If you're seeing this message, it means we're having trouble loading external resources on our website.

If you're behind a web filter, please make sure that the domains *.kastatic.org and *.kasandbox.org are unblocked.

Main content

Social security intro

Basics on how social security works. Created by Sal Khan.

Want to join the conversation?

  • leafers seed style avatar for user patentupdate
    What about raising the cap? I believe a person has to pay into Social Security up to $106,800 in earnings. If they make over that amount they don't pay into Social Security. Is this correct? If so, why doesn't the government raise the cap then?
    (51 votes)
    Default Khan Academy avatar avatar for user
    • blobby green style avatar for user profd1
      That is a solution, in fact, it's Barney Frank's solution: to require the rich to pay social security tax on every penny of their income, instead of just the first $106,800. If that proposal were implemented, Social Security would remain solvent until 2080-something.
      (55 votes)
  • leaf green style avatar for user Danny Oh
    What is an ira and 401k?
    (24 votes)
    Default Khan Academy avatar avatar for user
    • blobby green style avatar for user Eero.Tunkelo
      IRA is Individual retirement account to which you use to save and invest your retirement money. When you retire, you start to use this money to pay for your retirement lifestyle.
      401k is similar, but it is set up by the company you work for.
      You can argue this statement, but it essentially allows you to take responsibility for your own retirement funding in case government fails to fulfill its obligations. You can use to complement your pension provided by the government.
      (18 votes)
  • blobby green style avatar for user Corey
    At , Sal mentions that the amount of money the 157m people are paying is "pretty good" because it's "enough money to pay for all of these benefits." How is it decided just how much money needs to be saved for people who are retired? If it's really "enough money" then why have your own separate 401k at all?
    (11 votes)
    Default Khan Academy avatar avatar for user
    • orange juice squid orange style avatar for user BryceK30
      Social Security payments should be seen as supplemental retirement income and should not be the only form of retirement savings because as Sal said, it might not be there when you retire. The reason you should put money in a 401k or and IRA is because they are in YOUR name and therefore should be there for use when you retire. Like Sal said in the video, when you pay FICA taxes, the money does not go into a social security savings account in your name to be used later when your retire. It goes straight to pay benefits to current retirees. Any surplus goes into a fund to make up for and increased retiree demand in the future. But more people are living longer and thus will reach retirement age. You should not count on getting any benefits in 50+ years because it might not be there. The amount of benefits one receives after you retire is based on how many years you have paid in to social security and how much you paid in. The more you make, the more FICA taxes are being taken out of your paycheck because it is a percentage of your gross wages.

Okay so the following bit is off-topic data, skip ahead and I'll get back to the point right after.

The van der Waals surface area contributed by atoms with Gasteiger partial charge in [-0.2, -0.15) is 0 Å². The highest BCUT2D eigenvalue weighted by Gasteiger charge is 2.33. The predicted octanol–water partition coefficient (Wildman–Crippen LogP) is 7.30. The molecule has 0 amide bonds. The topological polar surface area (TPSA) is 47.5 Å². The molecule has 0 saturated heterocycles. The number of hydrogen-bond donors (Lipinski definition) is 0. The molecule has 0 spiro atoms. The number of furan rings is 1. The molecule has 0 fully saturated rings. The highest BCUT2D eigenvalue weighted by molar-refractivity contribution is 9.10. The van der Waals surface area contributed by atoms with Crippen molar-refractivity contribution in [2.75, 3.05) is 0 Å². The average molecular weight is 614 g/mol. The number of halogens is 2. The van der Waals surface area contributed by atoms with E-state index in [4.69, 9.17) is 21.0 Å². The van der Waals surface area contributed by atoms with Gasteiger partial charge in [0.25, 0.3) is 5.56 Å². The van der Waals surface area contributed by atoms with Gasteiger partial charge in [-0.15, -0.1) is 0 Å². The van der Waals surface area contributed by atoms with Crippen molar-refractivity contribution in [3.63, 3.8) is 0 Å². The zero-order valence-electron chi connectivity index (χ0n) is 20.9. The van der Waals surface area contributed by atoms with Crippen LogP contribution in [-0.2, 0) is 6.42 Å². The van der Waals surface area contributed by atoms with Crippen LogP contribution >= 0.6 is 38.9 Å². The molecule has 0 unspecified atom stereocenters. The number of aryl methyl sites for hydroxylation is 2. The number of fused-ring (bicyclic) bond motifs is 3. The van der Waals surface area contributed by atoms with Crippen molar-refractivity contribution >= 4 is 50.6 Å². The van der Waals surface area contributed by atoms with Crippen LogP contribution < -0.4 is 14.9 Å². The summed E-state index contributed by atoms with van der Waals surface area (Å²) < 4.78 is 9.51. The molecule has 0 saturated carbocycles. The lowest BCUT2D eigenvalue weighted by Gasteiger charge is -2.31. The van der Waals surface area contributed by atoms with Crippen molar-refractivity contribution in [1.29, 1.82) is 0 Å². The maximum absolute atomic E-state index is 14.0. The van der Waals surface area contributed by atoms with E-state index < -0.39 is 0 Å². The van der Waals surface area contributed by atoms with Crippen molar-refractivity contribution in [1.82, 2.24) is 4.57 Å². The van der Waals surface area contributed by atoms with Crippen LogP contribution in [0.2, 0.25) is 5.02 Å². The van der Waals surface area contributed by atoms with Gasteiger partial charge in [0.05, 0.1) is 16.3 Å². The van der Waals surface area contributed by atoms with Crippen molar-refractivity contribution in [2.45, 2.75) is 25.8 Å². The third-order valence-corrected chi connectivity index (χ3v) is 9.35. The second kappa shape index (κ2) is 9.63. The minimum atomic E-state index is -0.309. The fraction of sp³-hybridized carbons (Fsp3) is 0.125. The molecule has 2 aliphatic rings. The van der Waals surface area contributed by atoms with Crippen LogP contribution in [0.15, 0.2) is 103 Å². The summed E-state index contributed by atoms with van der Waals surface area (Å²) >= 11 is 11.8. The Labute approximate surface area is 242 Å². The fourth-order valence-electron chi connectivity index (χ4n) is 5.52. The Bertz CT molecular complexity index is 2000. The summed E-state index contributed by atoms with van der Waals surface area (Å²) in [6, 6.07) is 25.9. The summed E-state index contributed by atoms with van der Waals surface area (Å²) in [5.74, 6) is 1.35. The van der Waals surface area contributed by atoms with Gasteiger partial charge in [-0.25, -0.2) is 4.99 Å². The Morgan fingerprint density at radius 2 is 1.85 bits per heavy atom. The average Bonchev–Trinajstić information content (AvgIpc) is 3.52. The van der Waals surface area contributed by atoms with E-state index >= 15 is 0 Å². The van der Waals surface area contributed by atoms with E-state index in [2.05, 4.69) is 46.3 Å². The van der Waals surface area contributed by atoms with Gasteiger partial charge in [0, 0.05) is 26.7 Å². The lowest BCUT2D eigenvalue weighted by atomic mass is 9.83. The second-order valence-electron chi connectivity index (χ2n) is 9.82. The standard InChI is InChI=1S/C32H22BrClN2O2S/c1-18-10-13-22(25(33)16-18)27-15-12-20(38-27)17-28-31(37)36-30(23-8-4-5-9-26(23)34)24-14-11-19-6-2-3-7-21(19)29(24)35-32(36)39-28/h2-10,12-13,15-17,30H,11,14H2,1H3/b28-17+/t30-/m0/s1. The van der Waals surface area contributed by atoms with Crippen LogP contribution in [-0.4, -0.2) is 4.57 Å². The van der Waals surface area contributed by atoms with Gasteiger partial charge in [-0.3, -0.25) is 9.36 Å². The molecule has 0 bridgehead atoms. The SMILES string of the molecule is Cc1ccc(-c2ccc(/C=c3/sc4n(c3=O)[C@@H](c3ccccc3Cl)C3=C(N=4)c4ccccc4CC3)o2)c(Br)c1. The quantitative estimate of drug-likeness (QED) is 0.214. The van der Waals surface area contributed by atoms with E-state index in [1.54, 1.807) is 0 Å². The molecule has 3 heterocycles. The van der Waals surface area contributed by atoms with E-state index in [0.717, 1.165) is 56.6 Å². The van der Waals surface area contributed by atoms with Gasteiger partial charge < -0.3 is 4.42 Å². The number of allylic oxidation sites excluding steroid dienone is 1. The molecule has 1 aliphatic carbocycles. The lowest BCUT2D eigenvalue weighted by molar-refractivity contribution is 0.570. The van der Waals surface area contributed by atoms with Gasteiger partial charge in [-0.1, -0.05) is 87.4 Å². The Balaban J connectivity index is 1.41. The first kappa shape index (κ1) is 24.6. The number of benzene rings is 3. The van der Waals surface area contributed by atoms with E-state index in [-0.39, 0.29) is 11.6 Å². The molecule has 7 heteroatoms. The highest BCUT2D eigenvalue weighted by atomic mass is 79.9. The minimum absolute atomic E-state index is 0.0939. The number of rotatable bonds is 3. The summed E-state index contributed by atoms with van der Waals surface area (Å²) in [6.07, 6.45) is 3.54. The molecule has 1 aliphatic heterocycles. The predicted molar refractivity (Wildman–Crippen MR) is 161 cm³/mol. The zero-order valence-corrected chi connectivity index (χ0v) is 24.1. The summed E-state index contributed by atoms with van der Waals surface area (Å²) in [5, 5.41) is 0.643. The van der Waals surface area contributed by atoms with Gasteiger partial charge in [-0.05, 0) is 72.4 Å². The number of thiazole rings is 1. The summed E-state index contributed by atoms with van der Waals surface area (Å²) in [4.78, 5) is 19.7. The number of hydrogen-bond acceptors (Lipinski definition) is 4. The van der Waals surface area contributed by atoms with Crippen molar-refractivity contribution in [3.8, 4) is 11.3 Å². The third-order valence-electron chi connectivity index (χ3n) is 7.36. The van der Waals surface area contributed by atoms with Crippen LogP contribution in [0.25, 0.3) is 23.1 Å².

(8 votes)
  • mr pink red style avatar for user Micah
    So, people(people that don't need it) are paying into Social security and then that money goes to people that need that money? Correct?
    (4 votes)
    Default Khan Academy avatar avatar for user
    • old spice man green style avatar for user Don Spence
      I think you're viewing this from the wrong perspective. If you're 25 years old, how would you know you wouldn't need it 60 years later. Need is partially the determinant for how much a persons receives. A lower paid worker gets a larger portion of their income replaced by Social Security after they retire than a higher paid person. But remember that this is also an insurance system with many participants. It has an income redistribution element, but it also pays if one becomes disabled, or to provide support to the spouse and children of a deceased person.
      (11 votes)
  • purple pi purple style avatar for user Jousboxx
    As the social security trust gets depleted, won't there be more people getting jobs? The baby boomers retiring definitely would affect the situation, but won't there be enough new jobs to equal it out eventually?
    (4 votes)
    Default Khan Academy avatar avatar for user
    • male robot hal style avatar for user Andrew M
      The trust fund is just an accounting mechanism. It's not an actual box or even a bank account filled with money. If the fund is depleted, the government has many options: increase taxes, borrow to fund the shortfall, change benefits, change retirement age, apply means testing...
      (6 votes)
  • male robot hal style avatar for user Ryan Lee
    If young people were allowed to get out of Social Security (as proposed by Ron Paul), what long-term effects would that have on the program?